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Thursday, August 15, 2013

Death from above

In 2029 an extinction event asteroid may hit the earth, according to Russian scientists.

Every two to ten years a catestrophic event asteroid hits the earth. As our population grows the odds of it hitting where it will cause destruction for man increases.

Billions of small meteor and comet fragments hit the earth each year, most burning up in the atomsphere, but some hitting the earth.

Sci Fi disaster films may not be as far off as you might think.

NPR's Science Friday edition of Talk of the Nation examined the potential of a disaster from space, what is being done to detect them and if we are in a position to save ourselves.

It's worth a listen, for coffee table discussion and for your own peace of mind (or not).
253 Mathilde, a C-type asteroidNEAR Shoemaker measuring about 50 kilometres (30 mi) across. Photograph taken in 1997 by the probe.

Computer World Security take a look at the same topic: "Combinations of space- and ground-based telescopes may be the most economically palpable defenses NASA can mount against asteroids and comets heading toward Earth, but there are more advanced defenses involving spacecraft and nuclear explosions that might be plausible in the future. Those were just some of the conclusions included in a report, “Defending Planet Earth: Near-Earth Object Surveys and Hazard Mitigation Strategies,” issued January 22,  from scientists at the National Research Council on what options NASA has to detect more near-Earth objects (NEOs) -- asteroids and comets that could pose a hazard to Earth."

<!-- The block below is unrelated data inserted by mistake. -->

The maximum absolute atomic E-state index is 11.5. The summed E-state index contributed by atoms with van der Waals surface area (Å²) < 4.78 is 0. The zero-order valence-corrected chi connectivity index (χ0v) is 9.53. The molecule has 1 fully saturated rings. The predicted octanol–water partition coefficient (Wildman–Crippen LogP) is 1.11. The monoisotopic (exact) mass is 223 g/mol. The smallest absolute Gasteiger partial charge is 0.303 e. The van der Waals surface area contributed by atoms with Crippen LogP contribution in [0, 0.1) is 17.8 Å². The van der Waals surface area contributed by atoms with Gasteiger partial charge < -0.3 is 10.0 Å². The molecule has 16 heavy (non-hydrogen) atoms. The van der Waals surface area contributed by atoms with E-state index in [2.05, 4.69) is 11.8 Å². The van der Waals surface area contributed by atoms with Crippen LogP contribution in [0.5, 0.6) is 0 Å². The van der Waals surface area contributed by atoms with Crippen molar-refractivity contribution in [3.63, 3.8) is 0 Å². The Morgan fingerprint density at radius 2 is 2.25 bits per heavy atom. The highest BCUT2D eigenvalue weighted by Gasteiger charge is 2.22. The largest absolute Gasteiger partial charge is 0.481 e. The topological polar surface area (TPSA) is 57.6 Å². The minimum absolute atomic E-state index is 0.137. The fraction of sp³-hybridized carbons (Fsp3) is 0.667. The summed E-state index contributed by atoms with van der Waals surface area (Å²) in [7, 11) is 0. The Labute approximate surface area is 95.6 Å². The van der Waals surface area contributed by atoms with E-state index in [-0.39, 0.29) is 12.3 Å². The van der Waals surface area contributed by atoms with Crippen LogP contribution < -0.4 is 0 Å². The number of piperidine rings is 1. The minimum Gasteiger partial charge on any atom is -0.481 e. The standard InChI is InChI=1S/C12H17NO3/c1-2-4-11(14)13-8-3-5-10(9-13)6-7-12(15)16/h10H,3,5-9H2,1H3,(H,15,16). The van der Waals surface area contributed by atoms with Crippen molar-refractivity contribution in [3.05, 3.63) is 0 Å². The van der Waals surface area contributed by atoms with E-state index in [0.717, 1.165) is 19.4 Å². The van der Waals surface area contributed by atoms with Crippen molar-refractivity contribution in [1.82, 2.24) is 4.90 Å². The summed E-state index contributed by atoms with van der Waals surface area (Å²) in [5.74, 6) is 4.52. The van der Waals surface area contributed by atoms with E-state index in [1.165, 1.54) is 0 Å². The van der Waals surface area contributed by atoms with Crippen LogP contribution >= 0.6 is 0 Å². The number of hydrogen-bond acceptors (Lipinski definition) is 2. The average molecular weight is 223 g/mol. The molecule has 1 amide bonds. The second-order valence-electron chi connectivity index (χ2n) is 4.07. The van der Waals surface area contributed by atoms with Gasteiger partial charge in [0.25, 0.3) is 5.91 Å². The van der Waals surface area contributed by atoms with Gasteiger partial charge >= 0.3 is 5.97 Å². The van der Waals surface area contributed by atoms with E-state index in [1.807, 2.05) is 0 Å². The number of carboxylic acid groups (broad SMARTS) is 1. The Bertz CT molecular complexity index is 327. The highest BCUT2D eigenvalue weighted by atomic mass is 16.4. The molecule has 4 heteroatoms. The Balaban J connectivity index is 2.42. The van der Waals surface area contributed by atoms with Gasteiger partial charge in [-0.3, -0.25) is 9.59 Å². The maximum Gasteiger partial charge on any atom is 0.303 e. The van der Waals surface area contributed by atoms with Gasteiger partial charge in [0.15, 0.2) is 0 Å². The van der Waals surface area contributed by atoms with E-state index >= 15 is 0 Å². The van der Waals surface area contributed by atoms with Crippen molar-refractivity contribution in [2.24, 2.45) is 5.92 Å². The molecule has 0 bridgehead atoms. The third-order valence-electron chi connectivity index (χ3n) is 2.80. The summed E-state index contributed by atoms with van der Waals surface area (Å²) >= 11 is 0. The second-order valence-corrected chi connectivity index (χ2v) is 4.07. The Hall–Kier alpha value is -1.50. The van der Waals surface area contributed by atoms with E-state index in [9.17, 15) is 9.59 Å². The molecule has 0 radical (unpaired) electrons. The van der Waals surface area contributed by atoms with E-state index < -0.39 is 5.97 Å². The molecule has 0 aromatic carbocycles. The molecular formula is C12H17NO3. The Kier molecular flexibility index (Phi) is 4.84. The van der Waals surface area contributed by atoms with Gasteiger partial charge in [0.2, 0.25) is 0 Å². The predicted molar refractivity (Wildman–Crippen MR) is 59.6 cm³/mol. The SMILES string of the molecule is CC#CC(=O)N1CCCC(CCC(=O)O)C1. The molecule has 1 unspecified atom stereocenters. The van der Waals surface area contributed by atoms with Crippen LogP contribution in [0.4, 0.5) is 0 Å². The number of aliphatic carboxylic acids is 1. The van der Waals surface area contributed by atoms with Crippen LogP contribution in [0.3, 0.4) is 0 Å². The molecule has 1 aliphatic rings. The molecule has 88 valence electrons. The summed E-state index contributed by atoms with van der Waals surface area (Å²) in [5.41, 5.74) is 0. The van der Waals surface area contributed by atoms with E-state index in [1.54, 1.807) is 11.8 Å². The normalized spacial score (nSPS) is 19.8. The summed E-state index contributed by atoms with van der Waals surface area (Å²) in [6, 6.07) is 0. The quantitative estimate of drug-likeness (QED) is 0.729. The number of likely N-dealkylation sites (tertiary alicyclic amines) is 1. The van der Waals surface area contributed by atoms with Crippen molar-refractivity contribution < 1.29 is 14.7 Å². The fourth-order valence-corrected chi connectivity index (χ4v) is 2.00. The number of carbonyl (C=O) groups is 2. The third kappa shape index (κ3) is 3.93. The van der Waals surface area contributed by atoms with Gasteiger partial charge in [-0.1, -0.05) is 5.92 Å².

NPRs All Things Considered says the international interests in saving our planet from a disaster that may or may happen in the near or far distant future is simply not there, due to the costs against the immediate needs here on earth.

Bruce Willis and "Armageddon" aside we are not ready, do not know enough, and may not even see the end of mankind coming. Hollywood aside, the odds against a smaller asteroid hitting a major city are astronomical, but someone somewhere will die.

So the issue is do we spend the money on NASA and on planetary defense, or on other issues closer to home, reduce taxes and get wealthy or make sure our children, grandchildren and great-great grandchildren are safe from dangers from above?

You Tube simulations: ,,,

First posted 1-30-09

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